On Monday morning, when many of his co-religionists (present company included) were in synagogue listening to the shofar herald the start of the Jewish New Year, Bernie Sanders was at the late Jerry Falwell’s university proclaiming a robust version of the welfare state:
Do you think it’s moral when 20 percent of the children in this country, the wealthiest country in the history of the world, are living in poverty? Do you think it is acceptable that 40 percent of African American children are living in poverty? In my view, there is no justice, and morality suffers when in our wealthy country, millions of children go to bed hungry. That is not morality and that is not in my view … what America should be about.
Sanders is as non-religious as American Jews come, and if he was aware that he was speaking on the first day of Rosh Hashanah he gave no sign of it. He was, he said, motivated by the vision shared by “all of the great religions” that “is so beautifully and clearly stated in Matthew 7:12, and it states, ‘So in everything, do to others what you would have them to do to you, for this sums up the law and the prophets.’ That is the Golden Rule.”
(I can’t help but mention that the Washington Post’‘s Chris Cillizza rendered Sanders’ Brooklyn-accented “the law and the prophets” as “the war and the prophets.” Ah, Chris.)
This is, no doubt, a great county. Here was your classic secular New York Jew, a senator from Vermont (the most secular state in the union) who is the closest thing to a Man of the Left in American national politics today, showing up at ground zero of the Religious Right; and on both sides civility was the order of the day.
The would-be Democratic presidential nominee was at pains to profess his desire for common ground even as he acknowledged his differences with his very Republican audience. The 12,000 students obliged to show up for weekly Convocation clapped mildly now and then, and never booed. The Liberty administration was generous enough to allow for a section of Bernie supporters, so even his most socially liberal pronouncements — i.e. on abortion rights and same-sex marriage — won a smattering of applause. Politesse reigned.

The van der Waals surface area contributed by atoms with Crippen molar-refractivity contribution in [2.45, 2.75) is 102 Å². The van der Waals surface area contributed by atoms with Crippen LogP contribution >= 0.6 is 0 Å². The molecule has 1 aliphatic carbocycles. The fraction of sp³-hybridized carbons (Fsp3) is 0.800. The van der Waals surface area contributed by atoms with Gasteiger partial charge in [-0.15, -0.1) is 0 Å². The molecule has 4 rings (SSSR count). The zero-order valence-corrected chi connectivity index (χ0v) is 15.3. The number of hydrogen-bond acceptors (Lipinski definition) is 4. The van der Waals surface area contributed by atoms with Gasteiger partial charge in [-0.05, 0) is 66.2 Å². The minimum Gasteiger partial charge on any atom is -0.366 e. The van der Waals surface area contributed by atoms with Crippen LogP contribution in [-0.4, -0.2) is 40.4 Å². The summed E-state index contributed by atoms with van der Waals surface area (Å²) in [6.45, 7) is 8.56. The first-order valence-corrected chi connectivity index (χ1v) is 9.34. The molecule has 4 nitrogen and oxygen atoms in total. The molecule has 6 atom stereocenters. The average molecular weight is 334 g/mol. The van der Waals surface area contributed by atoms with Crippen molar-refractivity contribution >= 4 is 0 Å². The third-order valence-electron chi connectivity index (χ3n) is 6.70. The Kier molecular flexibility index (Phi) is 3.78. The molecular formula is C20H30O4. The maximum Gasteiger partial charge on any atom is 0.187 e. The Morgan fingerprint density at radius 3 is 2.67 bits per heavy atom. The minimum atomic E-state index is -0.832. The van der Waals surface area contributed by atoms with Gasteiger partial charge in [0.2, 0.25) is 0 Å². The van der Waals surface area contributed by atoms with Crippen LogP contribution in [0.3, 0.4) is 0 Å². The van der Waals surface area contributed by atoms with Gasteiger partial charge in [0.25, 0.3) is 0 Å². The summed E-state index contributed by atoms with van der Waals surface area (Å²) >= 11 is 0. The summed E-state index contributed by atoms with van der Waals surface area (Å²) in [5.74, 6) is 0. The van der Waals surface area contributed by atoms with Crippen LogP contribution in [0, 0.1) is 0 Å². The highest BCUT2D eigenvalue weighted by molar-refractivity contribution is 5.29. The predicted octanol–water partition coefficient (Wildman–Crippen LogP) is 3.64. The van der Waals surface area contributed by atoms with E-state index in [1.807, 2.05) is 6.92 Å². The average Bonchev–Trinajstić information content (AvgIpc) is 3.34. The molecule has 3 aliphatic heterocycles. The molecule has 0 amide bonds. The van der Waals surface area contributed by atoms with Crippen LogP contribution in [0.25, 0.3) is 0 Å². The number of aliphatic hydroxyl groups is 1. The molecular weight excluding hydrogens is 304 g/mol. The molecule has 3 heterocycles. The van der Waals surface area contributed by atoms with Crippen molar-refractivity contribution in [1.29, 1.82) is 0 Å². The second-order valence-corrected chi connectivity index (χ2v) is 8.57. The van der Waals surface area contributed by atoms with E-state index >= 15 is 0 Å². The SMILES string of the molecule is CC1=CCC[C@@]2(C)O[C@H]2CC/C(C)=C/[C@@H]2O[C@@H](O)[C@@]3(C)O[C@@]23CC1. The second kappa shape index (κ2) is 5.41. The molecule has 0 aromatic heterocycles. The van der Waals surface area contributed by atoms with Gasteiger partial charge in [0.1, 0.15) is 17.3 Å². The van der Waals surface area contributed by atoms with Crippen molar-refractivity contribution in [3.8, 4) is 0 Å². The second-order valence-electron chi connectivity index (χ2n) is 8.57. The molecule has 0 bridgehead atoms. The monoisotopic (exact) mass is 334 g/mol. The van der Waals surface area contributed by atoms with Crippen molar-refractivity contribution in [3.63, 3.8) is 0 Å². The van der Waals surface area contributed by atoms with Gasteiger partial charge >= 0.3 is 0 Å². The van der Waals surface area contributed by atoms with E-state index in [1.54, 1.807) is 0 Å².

I suspect the scene would be a lot less polite if, say, Ted Cruz or Mike Huckabee were giving his stump speech at Brown or U.C. Santa Cruz. On the other hand, what Sanders had on offer was a reading of biblical morality — the injunction to help the least among us — that the Liberty crowd could hardly gainsay. It’s not clear what morality card Cruz or Huckabee could play to earn some grudging assent from those across the culture war divide.
I do think Sanders might have won more friends at Liberty had he not, like most New England politicians, eschewed any reference to his own religious roots. Evangelicals embrace Jews these days, and they love hearing personal testimonies.
I’d have advised him to skip Matthew and go with the passage from Isaiah that we’ll be reading in a few days on Yom Kippur — the prophet’s warning against those who seek to substitute religious practices for works of justice:
Is such the fast I desire, a day for men to starve their bodies? Is it bowing the head like a bulrush and lying in sackcloth and ashes? Do you call that a fast, a day when the Lord is favorable? No, this is the fast I desire: To unlock the fetters of wickedness, and untie the cords of the yoke to let the oppressed go free; to break off every yoke. It is to share your bread with the hungry, and to take the wretched poor into your home; when you see the naked, to clothe him, and not to ignore your own kin.
This, I’d say, is a lot closer to Sanders’ vision than the Golden Rule. He might even have used it to explain why he was preaching justice in Lynchburg instead of hearing the shofar at Ohavi Zedek (Lovers of Justice), the synagogue near where he lives in Burlington. But that, for Bernie, would presumably have been a fib.